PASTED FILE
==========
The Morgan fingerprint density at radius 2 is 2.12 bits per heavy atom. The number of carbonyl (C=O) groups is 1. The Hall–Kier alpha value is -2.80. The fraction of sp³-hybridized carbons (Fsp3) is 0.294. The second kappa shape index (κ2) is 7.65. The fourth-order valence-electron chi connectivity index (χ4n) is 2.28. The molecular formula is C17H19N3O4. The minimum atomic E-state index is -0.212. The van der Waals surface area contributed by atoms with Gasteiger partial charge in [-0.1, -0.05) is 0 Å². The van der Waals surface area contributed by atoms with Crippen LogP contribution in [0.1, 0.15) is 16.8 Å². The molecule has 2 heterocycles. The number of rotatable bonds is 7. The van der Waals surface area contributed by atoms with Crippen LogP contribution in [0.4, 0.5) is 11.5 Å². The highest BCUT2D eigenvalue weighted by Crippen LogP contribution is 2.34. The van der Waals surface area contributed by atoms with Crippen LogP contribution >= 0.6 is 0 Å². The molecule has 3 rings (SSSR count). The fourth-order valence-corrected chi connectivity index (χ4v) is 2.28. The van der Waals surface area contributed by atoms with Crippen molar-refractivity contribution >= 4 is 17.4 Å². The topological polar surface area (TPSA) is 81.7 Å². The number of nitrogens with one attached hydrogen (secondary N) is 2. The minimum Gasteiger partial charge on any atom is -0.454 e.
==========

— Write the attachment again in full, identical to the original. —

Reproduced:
The Morgan fingerprint density at radius 2 is 2.12 bits per heavy atom. The number of carbonyl (C=O) groups is 1. The Hall–Kier alpha value is -2.80. The fraction of sp³-hybridized carbons (Fsp3) is 0.294. The second kappa shape index (κ2) is 7.65. The fourth-order valence-electron chi connectivity index (χ4n) is 2.28. The molecular formula is C17H19N3O4. The minimum atomic E-state index is -0.212. The van der Waals surface area contributed by atoms with Gasteiger partial charge in [-0.1, -0.05) is 0 Å². The van der Waals surface area contributed by atoms with Crippen LogP contribution in [0.1, 0.15) is 16.8 Å². The molecule has 2 heterocycles. The number of rotatable bonds is 7. The van der Waals surface area contributed by atoms with Crippen LogP contribution in [0.4, 0.5) is 11.5 Å². The highest BCUT2D eigenvalue weighted by Crippen LogP contribution is 2.34. The van der Waals surface area contributed by atoms with Crippen LogP contribution >= 0.6 is 0 Å². The molecule has 3 rings (SSSR count). The fourth-order valence-corrected chi connectivity index (χ4v) is 2.28. The van der Waals surface area contributed by atoms with Crippen molar-refractivity contribution >= 4 is 17.4 Å². The topological polar surface area (TPSA) is 81.7 Å². The number of nitrogens with one attached hydrogen (secondary N) is 2. The minimum Gasteiger partial charge on any atom is -0.454 e.